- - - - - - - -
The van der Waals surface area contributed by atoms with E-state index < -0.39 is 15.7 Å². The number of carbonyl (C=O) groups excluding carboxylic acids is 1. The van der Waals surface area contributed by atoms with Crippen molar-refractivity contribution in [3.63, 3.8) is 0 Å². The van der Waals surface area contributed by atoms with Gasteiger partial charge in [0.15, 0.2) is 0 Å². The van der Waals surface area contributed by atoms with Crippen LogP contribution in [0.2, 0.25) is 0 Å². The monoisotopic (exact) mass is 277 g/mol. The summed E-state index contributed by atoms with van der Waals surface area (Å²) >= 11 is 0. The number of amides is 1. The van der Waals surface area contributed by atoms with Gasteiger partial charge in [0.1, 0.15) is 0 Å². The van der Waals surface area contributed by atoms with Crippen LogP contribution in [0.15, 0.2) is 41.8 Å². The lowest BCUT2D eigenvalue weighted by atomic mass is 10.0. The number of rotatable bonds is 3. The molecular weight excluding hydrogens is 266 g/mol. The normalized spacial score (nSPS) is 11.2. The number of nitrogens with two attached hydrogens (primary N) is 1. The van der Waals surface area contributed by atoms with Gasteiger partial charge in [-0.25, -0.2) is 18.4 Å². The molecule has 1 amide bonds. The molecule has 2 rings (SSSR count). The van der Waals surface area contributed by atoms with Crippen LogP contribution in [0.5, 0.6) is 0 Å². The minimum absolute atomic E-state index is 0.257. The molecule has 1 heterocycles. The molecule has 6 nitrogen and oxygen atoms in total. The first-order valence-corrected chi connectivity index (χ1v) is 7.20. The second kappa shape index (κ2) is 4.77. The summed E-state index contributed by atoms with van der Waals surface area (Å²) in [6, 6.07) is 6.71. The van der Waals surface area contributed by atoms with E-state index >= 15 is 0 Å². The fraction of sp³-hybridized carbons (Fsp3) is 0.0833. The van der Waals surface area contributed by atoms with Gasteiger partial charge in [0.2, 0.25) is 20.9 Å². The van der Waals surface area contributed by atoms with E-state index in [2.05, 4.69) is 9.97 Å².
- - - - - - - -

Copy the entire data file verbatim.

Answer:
The van der Waals surface area contributed by atoms with E-state index < -0.39 is 15.7 Å². The number of carbonyl (C=O) groups excluding carboxylic acids is 1. The van der Waals surface area contributed by atoms with Crippen molar-refractivity contribution in [3.63, 3.8) is 0 Å². The van der Waals surface area contributed by atoms with Gasteiger partial charge in [0.15, 0.2) is 0 Å². The van der Waals surface area contributed by atoms with Crippen LogP contribution in [0.2, 0.25) is 0 Å². The monoisotopic (exact) mass is 277 g/mol. The summed E-state index contributed by atoms with van der Waals surface area (Å²) >= 11 is 0. The number of amides is 1. The van der Waals surface area contributed by atoms with Gasteiger partial charge in [0.1, 0.15) is 0 Å². The van der Waals surface area contributed by atoms with Crippen LogP contribution in [0.15, 0.2) is 41.8 Å². The lowest BCUT2D eigenvalue weighted by atomic mass is 10.0. The number of rotatable bonds is 3. The molecular weight excluding hydrogens is 266 g/mol. The normalized spacial score (nSPS) is 11.2. The number of nitrogens with two attached hydrogens (primary N) is 1. The van der Waals surface area contributed by atoms with Gasteiger partial charge in [-0.25, -0.2) is 18.4 Å². The molecule has 1 amide bonds. The molecule has 2 rings (SSSR count). The van der Waals surface area contributed by atoms with Crippen LogP contribution in [0.5, 0.6) is 0 Å². The minimum absolute atomic E-state index is 0.257. The molecule has 1 heterocycles. The molecule has 6 nitrogen and oxygen atoms in total. The first-order valence-corrected chi connectivity index (χ1v) is 7.20. The second kappa shape index (κ2) is 4.77. The summed E-state index contributed by atoms with van der Waals surface area (Å²) in [6, 6.07) is 6.71. The van der Waals surface area contributed by atoms with E-state index >= 15 is 0 Å². The fraction of sp³-hybridized carbons (Fsp3) is 0.0833. The van der Waals surface area contributed by atoms with Gasteiger partial charge in [0.2, 0.25) is 20.9 Å². The van der Waals surface area contributed by atoms with E-state index in [2.05, 4.69) is 9.97 Å².